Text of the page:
Can you wear the stripes?

If referee Gene Steratore twisted his ankle this week, would you be ready and willing to take his place Sunday? (Patrick Semansky/AP)

So the scab NFL referees are gone, the original ones are back and everything is right with the professional football universe.

But people are still complaining.

All this whining, this collective boo-hooing of officiating, got me thinking: does the average football fan have what it takes to throw on the stripes and make it as a referee? Could Joe Sixpack lace up his cleats and make crucial, potentially game-changing decisions while thousands of fans who want to rip his throat out scream over their $7 beers?

The collective wisdom seems to be that, no, not everyone can make it as a ref. After all, look at the replacement officials, a collection of former high school, college and Lingerie Football League dropouts who repreatedly screwed up the opportunity of a lifetime with shoddy calls.

But let's put that line of thought to the test, shall we? The Pennsylvania Interscholastic Athletic Association proctored its yearly high school football officials exam across the state Monday, an exam that approximately 2,000 men and women take each year and one only 50 percent pass, according to PIAA representatives.

I was able to get my hands on the test from 2010 (this year's version was under tight lock and key), and I've reproduced a few questions from each section.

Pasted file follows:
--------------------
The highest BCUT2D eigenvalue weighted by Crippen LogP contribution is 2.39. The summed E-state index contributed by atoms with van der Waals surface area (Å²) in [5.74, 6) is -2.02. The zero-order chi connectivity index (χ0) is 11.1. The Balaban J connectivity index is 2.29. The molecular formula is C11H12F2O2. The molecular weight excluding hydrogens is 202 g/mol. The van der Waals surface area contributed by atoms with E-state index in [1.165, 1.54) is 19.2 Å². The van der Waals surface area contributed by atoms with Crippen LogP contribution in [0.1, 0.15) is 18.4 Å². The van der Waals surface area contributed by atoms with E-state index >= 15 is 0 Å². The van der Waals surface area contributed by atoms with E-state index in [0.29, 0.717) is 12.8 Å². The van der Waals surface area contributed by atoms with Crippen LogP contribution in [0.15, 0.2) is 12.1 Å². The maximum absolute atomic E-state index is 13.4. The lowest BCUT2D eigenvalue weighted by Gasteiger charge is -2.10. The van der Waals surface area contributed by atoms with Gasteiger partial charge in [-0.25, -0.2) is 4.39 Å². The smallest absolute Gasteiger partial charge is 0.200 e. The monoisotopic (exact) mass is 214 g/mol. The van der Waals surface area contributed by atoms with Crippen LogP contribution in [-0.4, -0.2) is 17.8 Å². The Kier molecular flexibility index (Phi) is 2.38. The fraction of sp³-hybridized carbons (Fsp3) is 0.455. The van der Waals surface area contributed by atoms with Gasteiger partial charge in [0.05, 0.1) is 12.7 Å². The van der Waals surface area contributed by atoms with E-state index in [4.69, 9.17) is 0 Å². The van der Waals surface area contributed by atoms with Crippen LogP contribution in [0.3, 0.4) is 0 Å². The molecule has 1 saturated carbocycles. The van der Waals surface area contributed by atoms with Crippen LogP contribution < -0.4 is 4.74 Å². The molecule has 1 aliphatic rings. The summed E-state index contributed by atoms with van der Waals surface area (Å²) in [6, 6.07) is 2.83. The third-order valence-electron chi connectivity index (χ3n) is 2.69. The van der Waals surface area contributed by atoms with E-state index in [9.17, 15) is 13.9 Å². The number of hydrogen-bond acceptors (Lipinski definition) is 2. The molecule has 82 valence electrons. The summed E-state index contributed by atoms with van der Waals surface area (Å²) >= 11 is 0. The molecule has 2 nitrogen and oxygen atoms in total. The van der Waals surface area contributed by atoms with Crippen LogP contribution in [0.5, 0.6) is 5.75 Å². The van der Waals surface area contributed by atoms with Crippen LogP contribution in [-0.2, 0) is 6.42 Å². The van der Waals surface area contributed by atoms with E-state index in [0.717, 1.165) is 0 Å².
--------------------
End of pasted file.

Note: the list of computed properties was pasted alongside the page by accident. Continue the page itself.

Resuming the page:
Take your best shot, and see if you've got the chops to make it as a high school ref. After all, how else are you going to work your way up to the pros?

Read each statement and decide whether it's true or false (keep in mind, these are high school rules).

You may begin when ready.

1. If an official is out-of-bounds when he is touched by a loose ball, the touching is ignored.

2. If a double foul occurs during a down, the number of the next down is not the same as that of the down in which the foul occured.

3. If the ball is beyond the neutral zone when it leaves the passer's hand on a forward pass, it is an illegal forward pass?

4. An official's time-out can be called for unusual heat or humidity situations.

5. The batting of a pass, kick or fumble in flight is not considered a new force for judging whether a touchback or safey results.

6. Batting a ball in flight may add a new force to the ball.

7. The official shall grant the captain's request for time-out prior to accepting or declining a penalty which involves an automatic first down.

8. A "simultaneous" catch or recovery is a catch or recovery in which there is joint possession of a live ball by opposing players who are inbounds.

9. It is legal for the runner to spear a member of the defense.

10. The goal-line pylons may be any color as long as they are the same color.

Click here to see the answers... 's Vinny Vella would rather be an NFL water boy than referee any day. Contact Vinny at 215-854-2225 or